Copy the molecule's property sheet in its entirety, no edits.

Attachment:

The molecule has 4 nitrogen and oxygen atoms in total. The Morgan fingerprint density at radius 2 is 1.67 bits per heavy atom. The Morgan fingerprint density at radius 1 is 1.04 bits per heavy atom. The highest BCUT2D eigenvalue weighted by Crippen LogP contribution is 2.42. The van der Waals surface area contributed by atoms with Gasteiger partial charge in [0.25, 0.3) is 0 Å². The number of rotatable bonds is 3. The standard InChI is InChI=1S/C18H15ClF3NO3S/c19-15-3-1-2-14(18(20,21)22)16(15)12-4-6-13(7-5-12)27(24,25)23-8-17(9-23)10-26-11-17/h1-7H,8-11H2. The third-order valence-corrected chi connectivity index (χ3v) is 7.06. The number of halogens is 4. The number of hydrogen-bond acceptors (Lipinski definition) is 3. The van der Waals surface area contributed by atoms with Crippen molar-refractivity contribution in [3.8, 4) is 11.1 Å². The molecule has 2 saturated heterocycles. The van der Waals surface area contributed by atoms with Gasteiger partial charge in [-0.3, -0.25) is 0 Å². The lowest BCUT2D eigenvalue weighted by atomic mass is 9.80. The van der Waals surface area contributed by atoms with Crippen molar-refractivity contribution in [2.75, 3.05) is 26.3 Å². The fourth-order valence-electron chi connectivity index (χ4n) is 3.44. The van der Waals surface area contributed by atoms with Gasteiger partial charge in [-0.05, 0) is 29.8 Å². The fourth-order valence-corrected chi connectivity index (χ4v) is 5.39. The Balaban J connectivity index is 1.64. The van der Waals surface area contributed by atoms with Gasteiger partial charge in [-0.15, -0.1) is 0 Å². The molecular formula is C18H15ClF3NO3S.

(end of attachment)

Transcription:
The molecule has 4 nitrogen and oxygen atoms in total. The Morgan fingerprint density at radius 2 is 1.67 bits per heavy atom. The Morgan fingerprint density at radius 1 is 1.04 bits per heavy atom. The highest BCUT2D eigenvalue weighted by Crippen LogP contribution is 2.42. The van der Waals surface area contributed by atoms with Gasteiger partial charge in [0.25, 0.3) is 0 Å². The number of rotatable bonds is 3. The standard InChI is InChI=1S/C18H15ClF3NO3S/c19-15-3-1-2-14(18(20,21)22)16(15)12-4-6-13(7-5-12)27(24,25)23-8-17(9-23)10-26-11-17/h1-7H,8-11H2. The third-order valence-corrected chi connectivity index (χ3v) is 7.06. The number of halogens is 4. The number of hydrogen-bond acceptors (Lipinski definition) is 3. The van der Waals surface area contributed by atoms with Crippen molar-refractivity contribution in [3.8, 4) is 11.1 Å². The molecule has 2 saturated heterocycles. The van der Waals surface area contributed by atoms with Gasteiger partial charge in [-0.3, -0.25) is 0 Å². The lowest BCUT2D eigenvalue weighted by atomic mass is 9.80. The van der Waals surface area contributed by atoms with Crippen molar-refractivity contribution in [2.75, 3.05) is 26.3 Å². The fourth-order valence-electron chi connectivity index (χ4n) is 3.44. The van der Waals surface area contributed by atoms with Gasteiger partial charge in [-0.05, 0) is 29.8 Å². The fourth-order valence-corrected chi connectivity index (χ4v) is 5.39. The Balaban J connectivity index is 1.64. The van der Waals surface area contributed by atoms with Gasteiger partial charge in [-0.15, -0.1) is 0 Å². The molecular formula is C18H15ClF3NO3S.